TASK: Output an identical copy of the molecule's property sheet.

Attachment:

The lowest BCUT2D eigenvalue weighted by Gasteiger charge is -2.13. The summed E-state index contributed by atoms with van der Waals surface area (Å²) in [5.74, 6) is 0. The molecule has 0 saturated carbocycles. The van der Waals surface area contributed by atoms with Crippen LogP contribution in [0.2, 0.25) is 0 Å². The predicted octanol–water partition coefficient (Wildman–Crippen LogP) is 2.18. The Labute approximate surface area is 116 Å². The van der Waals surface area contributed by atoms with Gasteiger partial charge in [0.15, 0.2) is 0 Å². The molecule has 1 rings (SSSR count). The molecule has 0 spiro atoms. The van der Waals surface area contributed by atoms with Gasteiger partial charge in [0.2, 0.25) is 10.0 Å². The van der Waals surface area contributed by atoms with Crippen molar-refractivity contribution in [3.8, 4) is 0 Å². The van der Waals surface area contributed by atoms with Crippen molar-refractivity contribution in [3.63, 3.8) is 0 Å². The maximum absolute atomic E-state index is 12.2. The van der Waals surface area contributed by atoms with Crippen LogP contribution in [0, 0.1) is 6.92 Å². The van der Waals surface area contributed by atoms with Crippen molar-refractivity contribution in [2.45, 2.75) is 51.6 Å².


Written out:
The lowest BCUT2D eigenvalue weighted by Gasteiger charge is -2.13. The summed E-state index contributed by atoms with van der Waals surface area (Å²) in [5.74, 6) is 0. The molecule has 0 saturated carbocycles. The van der Waals surface area contributed by atoms with Crippen LogP contribution in [0.2, 0.25) is 0 Å². The predicted octanol–water partition coefficient (Wildman–Crippen LogP) is 2.18. The Labute approximate surface area is 116 Å². The van der Waals surface area contributed by atoms with Gasteiger partial charge in [0.15, 0.2) is 0 Å². The molecule has 1 rings (SSSR count). The molecule has 0 spiro atoms. The van der Waals surface area contributed by atoms with Gasteiger partial charge in [0.2, 0.25) is 10.0 Å². The van der Waals surface area contributed by atoms with Crippen molar-refractivity contribution in [3.8, 4) is 0 Å². The van der Waals surface area contributed by atoms with Crippen molar-refractivity contribution in [3.63, 3.8) is 0 Å². The maximum absolute atomic E-state index is 12.2. The van der Waals surface area contributed by atoms with Crippen LogP contribution in [0, 0.1) is 6.92 Å². The van der Waals surface area contributed by atoms with Crippen molar-refractivity contribution in [2.45, 2.75) is 51.6 Å².